What soap can teach us about Culture

Cultures, and the practices, beliefs and systems of knowledge that they consist of are constructed through the confluence of multiple forces. Cultures are constantly evolving across time and space and are inherently hybrid, subject to continuous waves of change and flux.

In the social sciences, the cultural turn showed us that no culture is concrete, continuous or even homogenous and notions of tradition that emphasise continuity across time and space are often misleading. Meanwhile, theorists such as Foucault have demonstrated that even our most elemental beliefs on health, family, law and order, right and wrong are not necessarily ‘natural’ but nurtured over time through the institutions that we establish and the discourses that we generate.

So, what does this interpretation of culture mean for brands operating in the commercial world? Well, recognising the fluidity of culture poses both a challenge and a blessing. If cultures are heterogeneous and continuously re-inventing themselves then clearly, it can be difficult for brands to keep up, stay relevant and achieve growth based on a sound understanding on what consumers need. On the other hand, the blessing is that brands do not stand apart from culture but are within it, actively shaping it and being shaped by it on a daily basis.

Which brings us on to soap: PZ Cussons Imperial Leather and Pears soap are established and much loved British brands. Both were developed at the intersection of rising commodity culture, the Victorian cult of domesticity and colonial expansion that provided manufacturers with access to the cheap coconut and palm oils required to make soft soap available to the masses. So, while we see washing with soap as being a routine, even ‘normal’ bodily practice today, it’s actually something that was encouraged and ingrained into British culture through the use of innovative advertising campaigns to generate demand for a new product.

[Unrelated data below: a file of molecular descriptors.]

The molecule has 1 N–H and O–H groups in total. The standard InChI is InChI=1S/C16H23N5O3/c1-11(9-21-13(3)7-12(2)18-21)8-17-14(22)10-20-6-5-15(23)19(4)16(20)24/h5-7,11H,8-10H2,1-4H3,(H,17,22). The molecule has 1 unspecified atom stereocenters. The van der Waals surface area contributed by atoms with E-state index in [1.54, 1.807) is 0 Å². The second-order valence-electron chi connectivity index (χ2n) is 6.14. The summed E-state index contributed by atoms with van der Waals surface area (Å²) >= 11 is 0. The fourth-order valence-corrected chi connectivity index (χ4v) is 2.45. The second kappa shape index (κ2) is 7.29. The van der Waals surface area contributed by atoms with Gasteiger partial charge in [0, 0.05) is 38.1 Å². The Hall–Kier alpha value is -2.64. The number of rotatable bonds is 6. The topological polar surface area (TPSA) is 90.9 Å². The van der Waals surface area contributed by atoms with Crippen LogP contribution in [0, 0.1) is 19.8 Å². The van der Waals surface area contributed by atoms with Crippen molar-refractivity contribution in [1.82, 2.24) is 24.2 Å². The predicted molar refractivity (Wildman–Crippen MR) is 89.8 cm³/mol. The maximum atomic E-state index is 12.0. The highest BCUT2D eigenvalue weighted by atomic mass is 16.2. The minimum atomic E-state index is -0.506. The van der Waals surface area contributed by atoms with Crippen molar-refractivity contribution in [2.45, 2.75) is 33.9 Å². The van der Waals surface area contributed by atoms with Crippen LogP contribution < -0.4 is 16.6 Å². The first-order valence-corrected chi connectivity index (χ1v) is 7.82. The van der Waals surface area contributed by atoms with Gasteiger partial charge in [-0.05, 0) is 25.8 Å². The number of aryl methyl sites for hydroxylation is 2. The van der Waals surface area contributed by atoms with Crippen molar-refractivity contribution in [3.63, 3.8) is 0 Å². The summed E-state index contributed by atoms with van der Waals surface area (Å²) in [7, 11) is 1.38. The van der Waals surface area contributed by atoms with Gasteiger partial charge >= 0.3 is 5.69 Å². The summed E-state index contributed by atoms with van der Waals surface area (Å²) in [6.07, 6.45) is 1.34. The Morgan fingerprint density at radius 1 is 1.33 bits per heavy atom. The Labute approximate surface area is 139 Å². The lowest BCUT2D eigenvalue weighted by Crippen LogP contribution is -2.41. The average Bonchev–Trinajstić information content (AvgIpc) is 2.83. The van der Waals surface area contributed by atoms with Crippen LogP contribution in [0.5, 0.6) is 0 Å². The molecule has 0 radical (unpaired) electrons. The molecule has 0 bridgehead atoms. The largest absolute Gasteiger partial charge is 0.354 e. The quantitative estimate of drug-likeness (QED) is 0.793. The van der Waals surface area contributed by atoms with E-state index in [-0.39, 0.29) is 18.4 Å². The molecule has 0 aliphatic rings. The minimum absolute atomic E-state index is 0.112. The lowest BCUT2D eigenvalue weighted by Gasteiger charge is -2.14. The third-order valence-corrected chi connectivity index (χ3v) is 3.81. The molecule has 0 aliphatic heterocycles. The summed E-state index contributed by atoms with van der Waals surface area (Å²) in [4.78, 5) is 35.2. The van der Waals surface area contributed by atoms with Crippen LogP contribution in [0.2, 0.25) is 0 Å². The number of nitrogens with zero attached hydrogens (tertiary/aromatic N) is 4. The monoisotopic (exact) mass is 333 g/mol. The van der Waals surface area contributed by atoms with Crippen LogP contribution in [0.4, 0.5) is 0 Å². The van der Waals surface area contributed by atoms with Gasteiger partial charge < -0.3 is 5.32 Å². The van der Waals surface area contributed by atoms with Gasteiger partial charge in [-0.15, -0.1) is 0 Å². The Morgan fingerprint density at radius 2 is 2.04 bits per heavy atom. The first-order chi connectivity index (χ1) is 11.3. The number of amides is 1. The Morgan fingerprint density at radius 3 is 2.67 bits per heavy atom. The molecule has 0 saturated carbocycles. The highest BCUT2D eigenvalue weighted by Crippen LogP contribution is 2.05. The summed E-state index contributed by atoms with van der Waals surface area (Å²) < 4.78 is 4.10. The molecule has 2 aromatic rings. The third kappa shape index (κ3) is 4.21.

More importantly, campaigns for Imperial Leather and Pears soap specifically created new discourses on personal cleanliness, hygiene, respectability and even ‘Britishness’ that consumers had not previously been exposed to. Being physically ‘clean’ therefore acquired a new moral and even medical connotation that elevated the humble bar of soap from a functional to an emotional space within the British home.

If nothing else, these examples show that brands can set the agenda by producing and re-imagining cultural norms – and they have been doing so successfully for over a century. Had PZ Cussons simply followed existing cultural norms, they would have found that the majority of the British public either could not afford soap or simply did not consider soap a necessary day-to-day commodity. In other words, in an advanced capitalist economy based on mass consumption rather than production, consumers are highly malleable.

So the question is not just ‘what can brands learn about consumer culture?’, but also ‘how can brands create consumer cultures and what form should these cultures take?’ While the former remains critical, the latter allows greater scope and flexibility for an innovative, fresh approach.